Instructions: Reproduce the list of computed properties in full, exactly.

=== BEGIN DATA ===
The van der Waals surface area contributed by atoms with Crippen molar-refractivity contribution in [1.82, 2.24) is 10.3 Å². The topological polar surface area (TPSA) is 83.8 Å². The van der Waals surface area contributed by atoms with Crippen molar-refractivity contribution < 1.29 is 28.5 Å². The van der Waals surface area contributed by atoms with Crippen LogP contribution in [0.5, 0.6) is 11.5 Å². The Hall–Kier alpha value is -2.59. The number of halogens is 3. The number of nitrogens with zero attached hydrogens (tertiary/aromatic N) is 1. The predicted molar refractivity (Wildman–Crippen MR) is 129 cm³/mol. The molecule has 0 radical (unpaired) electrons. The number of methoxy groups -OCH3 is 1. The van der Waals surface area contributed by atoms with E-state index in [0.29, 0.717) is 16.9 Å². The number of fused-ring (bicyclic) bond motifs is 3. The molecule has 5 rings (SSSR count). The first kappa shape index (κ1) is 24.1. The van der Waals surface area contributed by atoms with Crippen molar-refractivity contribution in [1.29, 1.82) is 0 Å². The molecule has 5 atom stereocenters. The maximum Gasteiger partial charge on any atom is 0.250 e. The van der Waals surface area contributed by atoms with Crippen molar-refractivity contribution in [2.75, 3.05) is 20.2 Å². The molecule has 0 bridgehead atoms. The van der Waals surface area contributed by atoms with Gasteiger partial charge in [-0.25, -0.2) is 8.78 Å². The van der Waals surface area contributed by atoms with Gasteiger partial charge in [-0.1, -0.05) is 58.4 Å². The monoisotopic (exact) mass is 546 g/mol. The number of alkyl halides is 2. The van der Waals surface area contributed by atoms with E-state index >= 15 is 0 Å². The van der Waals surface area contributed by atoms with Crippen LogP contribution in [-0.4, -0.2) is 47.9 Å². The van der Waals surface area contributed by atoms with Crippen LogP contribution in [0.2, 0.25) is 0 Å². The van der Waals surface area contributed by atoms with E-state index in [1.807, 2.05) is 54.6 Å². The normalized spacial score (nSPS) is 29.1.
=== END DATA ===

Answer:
The van der Waals surface area contributed by atoms with Crippen molar-refractivity contribution in [1.82, 2.24) is 10.3 Å². The topological polar surface area (TPSA) is 83.8 Å². The van der Waals surface area contributed by atoms with Crippen molar-refractivity contribution < 1.29 is 28.5 Å². The van der Waals surface area contributed by atoms with Crippen LogP contribution in [0.5, 0.6) is 11.5 Å². The Hall–Kier alpha value is -2.59. The number of halogens is 3. The number of nitrogens with zero attached hydrogens (tertiary/aromatic N) is 1. The predicted molar refractivity (Wildman–Crippen MR) is 129 cm³/mol. The molecule has 0 radical (unpaired) electrons. The number of methoxy groups -OCH3 is 1. The van der Waals surface area contributed by atoms with E-state index in [0.29, 0.717) is 16.9 Å². The number of fused-ring (bicyclic) bond motifs is 3. The molecule has 5 rings (SSSR count). The first kappa shape index (κ1) is 24.1. The van der Waals surface area contributed by atoms with Crippen molar-refractivity contribution in [1.29, 1.82) is 0 Å². The molecule has 5 atom stereocenters. The maximum Gasteiger partial charge on any atom is 0.250 e. The van der Waals surface area contributed by atoms with Crippen molar-refractivity contribution in [2.75, 3.05) is 20.2 Å². The molecule has 0 bridgehead atoms. The van der Waals surface area contributed by atoms with Gasteiger partial charge in [-0.25, -0.2) is 8.78 Å². The van der Waals surface area contributed by atoms with Gasteiger partial charge in [-0.1, -0.05) is 58.4 Å². The monoisotopic (exact) mass is 546 g/mol. The number of alkyl halides is 2. The van der Waals surface area contributed by atoms with E-state index >= 15 is 0 Å². The van der Waals surface area contributed by atoms with Crippen LogP contribution in [-0.4, -0.2) is 47.9 Å². The van der Waals surface area contributed by atoms with Crippen LogP contribution in [0.2, 0.25) is 0 Å². The van der Waals surface area contributed by atoms with E-state index in [1.807, 2.05) is 54.6 Å². The normalized spacial score (nSPS) is 29.1.